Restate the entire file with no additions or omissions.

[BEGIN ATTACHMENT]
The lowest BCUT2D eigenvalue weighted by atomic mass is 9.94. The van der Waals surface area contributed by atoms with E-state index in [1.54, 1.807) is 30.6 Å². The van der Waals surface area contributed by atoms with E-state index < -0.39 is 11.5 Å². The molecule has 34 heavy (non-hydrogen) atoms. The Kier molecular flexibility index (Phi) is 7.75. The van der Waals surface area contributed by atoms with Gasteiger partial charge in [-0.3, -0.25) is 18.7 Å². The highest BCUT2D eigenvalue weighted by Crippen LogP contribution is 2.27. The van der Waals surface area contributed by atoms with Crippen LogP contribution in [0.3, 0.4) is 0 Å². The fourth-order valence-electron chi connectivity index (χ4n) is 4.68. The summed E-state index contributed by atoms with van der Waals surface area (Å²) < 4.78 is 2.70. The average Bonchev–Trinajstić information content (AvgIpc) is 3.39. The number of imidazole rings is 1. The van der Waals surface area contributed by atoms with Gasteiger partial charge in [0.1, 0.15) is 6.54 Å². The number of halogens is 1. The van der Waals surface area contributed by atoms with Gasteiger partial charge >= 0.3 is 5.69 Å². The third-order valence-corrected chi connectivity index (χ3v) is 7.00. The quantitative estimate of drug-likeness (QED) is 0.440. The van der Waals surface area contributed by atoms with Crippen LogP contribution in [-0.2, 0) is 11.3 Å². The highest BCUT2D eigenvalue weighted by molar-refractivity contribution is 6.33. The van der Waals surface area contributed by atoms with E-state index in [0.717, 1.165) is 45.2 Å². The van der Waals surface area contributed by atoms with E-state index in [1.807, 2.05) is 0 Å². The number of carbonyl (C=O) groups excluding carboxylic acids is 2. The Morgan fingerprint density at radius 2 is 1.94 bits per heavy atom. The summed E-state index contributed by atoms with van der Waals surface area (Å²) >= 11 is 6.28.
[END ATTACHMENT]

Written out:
The lowest BCUT2D eigenvalue weighted by atomic mass is 9.94. The van der Waals surface area contributed by atoms with E-state index in [1.54, 1.807) is 30.6 Å². The van der Waals surface area contributed by atoms with E-state index < -0.39 is 11.5 Å². The molecule has 34 heavy (non-hydrogen) atoms. The Kier molecular flexibility index (Phi) is 7.75. The van der Waals surface area contributed by atoms with Gasteiger partial charge in [-0.3, -0.25) is 18.7 Å². The highest BCUT2D eigenvalue weighted by Crippen LogP contribution is 2.27. The van der Waals surface area contributed by atoms with Crippen LogP contribution in [0.3, 0.4) is 0 Å². The fourth-order valence-electron chi connectivity index (χ4n) is 4.68. The summed E-state index contributed by atoms with van der Waals surface area (Å²) < 4.78 is 2.70. The average Bonchev–Trinajstić information content (AvgIpc) is 3.39. The number of imidazole rings is 1. The van der Waals surface area contributed by atoms with Gasteiger partial charge in [0.1, 0.15) is 6.54 Å². The number of halogens is 1. The van der Waals surface area contributed by atoms with Gasteiger partial charge >= 0.3 is 5.69 Å². The third-order valence-corrected chi connectivity index (χ3v) is 7.00. The quantitative estimate of drug-likeness (QED) is 0.440. The van der Waals surface area contributed by atoms with Crippen LogP contribution in [-0.2, 0) is 11.3 Å². The highest BCUT2D eigenvalue weighted by molar-refractivity contribution is 6.33. The van der Waals surface area contributed by atoms with E-state index in [0.717, 1.165) is 45.2 Å². The van der Waals surface area contributed by atoms with E-state index in [1.807, 2.05) is 0 Å². The number of carbonyl (C=O) groups excluding carboxylic acids is 2. The Morgan fingerprint density at radius 2 is 1.94 bits per heavy atom. The summed E-state index contributed by atoms with van der Waals surface area (Å²) >= 11 is 6.28.